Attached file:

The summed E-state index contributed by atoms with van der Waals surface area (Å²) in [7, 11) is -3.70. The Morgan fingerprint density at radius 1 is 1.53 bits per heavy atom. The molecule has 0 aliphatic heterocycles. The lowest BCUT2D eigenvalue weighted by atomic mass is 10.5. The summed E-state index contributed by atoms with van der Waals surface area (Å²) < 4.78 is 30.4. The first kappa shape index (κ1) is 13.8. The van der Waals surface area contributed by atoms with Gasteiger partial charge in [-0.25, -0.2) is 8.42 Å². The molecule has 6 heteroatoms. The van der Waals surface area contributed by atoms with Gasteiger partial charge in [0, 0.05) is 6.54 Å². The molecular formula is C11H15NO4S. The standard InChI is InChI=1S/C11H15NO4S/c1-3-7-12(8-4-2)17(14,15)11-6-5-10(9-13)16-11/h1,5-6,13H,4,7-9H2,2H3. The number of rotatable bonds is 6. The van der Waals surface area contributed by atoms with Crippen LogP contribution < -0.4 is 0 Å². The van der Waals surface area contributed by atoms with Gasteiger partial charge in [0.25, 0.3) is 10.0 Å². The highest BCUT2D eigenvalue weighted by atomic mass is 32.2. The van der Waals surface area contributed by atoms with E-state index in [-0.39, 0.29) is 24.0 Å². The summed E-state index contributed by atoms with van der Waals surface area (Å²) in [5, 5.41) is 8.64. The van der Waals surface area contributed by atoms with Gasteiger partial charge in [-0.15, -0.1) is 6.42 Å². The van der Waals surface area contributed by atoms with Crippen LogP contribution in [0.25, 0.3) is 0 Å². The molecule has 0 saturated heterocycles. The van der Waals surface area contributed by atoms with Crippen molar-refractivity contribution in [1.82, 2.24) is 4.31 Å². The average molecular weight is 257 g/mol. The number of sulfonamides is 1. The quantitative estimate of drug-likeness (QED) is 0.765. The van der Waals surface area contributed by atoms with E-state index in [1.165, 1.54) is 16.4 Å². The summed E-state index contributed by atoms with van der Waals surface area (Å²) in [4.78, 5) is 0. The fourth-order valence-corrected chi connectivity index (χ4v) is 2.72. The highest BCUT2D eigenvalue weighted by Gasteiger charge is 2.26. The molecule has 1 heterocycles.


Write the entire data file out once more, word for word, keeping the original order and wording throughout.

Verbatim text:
The summed E-state index contributed by atoms with van der Waals surface area (Å²) in [7, 11) is -3.70. The Morgan fingerprint density at radius 1 is 1.53 bits per heavy atom. The molecule has 0 aliphatic heterocycles. The lowest BCUT2D eigenvalue weighted by atomic mass is 10.5. The summed E-state index contributed by atoms with van der Waals surface area (Å²) < 4.78 is 30.4. The first kappa shape index (κ1) is 13.8. The van der Waals surface area contributed by atoms with Gasteiger partial charge in [-0.25, -0.2) is 8.42 Å². The molecule has 6 heteroatoms. The van der Waals surface area contributed by atoms with Gasteiger partial charge in [0, 0.05) is 6.54 Å². The molecular formula is C11H15NO4S. The standard InChI is InChI=1S/C11H15NO4S/c1-3-7-12(8-4-2)17(14,15)11-6-5-10(9-13)16-11/h1,5-6,13H,4,7-9H2,2H3. The number of rotatable bonds is 6. The van der Waals surface area contributed by atoms with Crippen LogP contribution < -0.4 is 0 Å². The van der Waals surface area contributed by atoms with Gasteiger partial charge in [0.25, 0.3) is 10.0 Å². The highest BCUT2D eigenvalue weighted by atomic mass is 32.2. The van der Waals surface area contributed by atoms with E-state index in [-0.39, 0.29) is 24.0 Å². The summed E-state index contributed by atoms with van der Waals surface area (Å²) in [5, 5.41) is 8.64. The van der Waals surface area contributed by atoms with Gasteiger partial charge in [-0.15, -0.1) is 6.42 Å². The van der Waals surface area contributed by atoms with Crippen LogP contribution in [0.25, 0.3) is 0 Å². The molecule has 0 saturated heterocycles. The van der Waals surface area contributed by atoms with Crippen molar-refractivity contribution in [1.82, 2.24) is 4.31 Å². The average molecular weight is 257 g/mol. The number of sulfonamides is 1. The quantitative estimate of drug-likeness (QED) is 0.765. The van der Waals surface area contributed by atoms with E-state index in [1.165, 1.54) is 16.4 Å². The summed E-state index contributed by atoms with van der Waals surface area (Å²) in [4.78, 5) is 0. The fourth-order valence-corrected chi connectivity index (χ4v) is 2.72. The highest BCUT2D eigenvalue weighted by Gasteiger charge is 2.26. The molecule has 1 heterocycles.